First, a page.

So I’ve begun to think about all CSS as fitting into one of those two buckets: appearance and layout. That’s important because I believe those two types of styles should almost never be baked into one set of styles or one class. Layout on the page should be one set of styles, and appearance (like what the checkbox actually looks like) should be in another. And whether you do that with HTML or a separate CSS class is up for debate.

The reason why this is an issue is that folks will constantly be trying to overwrite layout styles and that’s when we eventually wind up with a codebase that resembles a spaghetti monster. I think this distinction is super important to writing great CSS that scales properly. What do you think? Add a comment below!

The post The Benefits of Structuring CSS Around Appearance and Layout appeared first on CSS-Tricks.

Planning for Responsive Images

The first time I made an image responsive, it was as simple as coding these four lines:

img { max-width: 100%; height auto; /* default */
}

Though that worked for me as a developer, it wasn’t the best for the audience. What happens if the the image in the src attribute is heavy? On high-end developer devices (like mine with 16GB RAM), few or no performance problems occur. But on low-end devices? It’s another story.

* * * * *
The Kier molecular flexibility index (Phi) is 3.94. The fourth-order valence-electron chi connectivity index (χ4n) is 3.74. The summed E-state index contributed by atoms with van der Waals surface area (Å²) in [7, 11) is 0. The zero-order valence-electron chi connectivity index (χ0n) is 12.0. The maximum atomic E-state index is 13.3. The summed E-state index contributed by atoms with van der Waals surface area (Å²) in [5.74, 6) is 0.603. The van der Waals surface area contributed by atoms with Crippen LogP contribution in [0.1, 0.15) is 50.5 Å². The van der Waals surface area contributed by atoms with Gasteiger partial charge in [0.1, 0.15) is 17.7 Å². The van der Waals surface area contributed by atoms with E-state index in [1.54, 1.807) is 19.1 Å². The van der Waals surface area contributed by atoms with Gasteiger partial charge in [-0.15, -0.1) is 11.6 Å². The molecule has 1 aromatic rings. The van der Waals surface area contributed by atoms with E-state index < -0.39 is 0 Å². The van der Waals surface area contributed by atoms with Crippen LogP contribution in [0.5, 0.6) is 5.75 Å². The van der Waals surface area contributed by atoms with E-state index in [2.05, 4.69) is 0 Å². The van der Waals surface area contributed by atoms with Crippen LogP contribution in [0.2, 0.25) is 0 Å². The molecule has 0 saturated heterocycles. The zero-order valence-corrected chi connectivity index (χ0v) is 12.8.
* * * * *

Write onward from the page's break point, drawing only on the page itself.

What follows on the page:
image at multiple screen sizes

The above illustration isn’t detailed enough. I’m from Nigeria and, if your product works in Africa, then you shouldn’t be looking at that. Look at this graph instead:

Nowadays, the lowest-priced iPhone sells for an average of $300. The average African can’t afford it even though iPhone is a threshold for measuring fast devices.

That’s all the business analysis you need to understand that CSS width doesn’t cut it for responsive images. What would, you ask? Let me first explain what images are about.

Nuances of images

Images are appealing to users but are a painstaking challenge for us developers who must consider the following factors:

  • Format
  • Disk size
  • Render dimension (layout width and height in the browser)
  • Original dimension (original width and height)
  • Aspect ratio

So, how do we pick the right parameters and deftly mix and match them to deliver an optimal experience for your audience? The answer, in turn, depends on the answers to these questions:

  • Are the images created dynamically by the user or statically by a design team?
  • If the width and height of the image are changed disproportionately, would that affect the quality?
  • Are all the images rendered at the same width and height? When rendered, must they have a specific aspect ratio or one that’s entirely different?
  • What must be considered when presenting the images on different viewports?

Jot down your answers. They will not only help you understand your images — their sources, technical requirements and such — but also enable you to make the right choices in delivery.

Provisional strategies for image delivery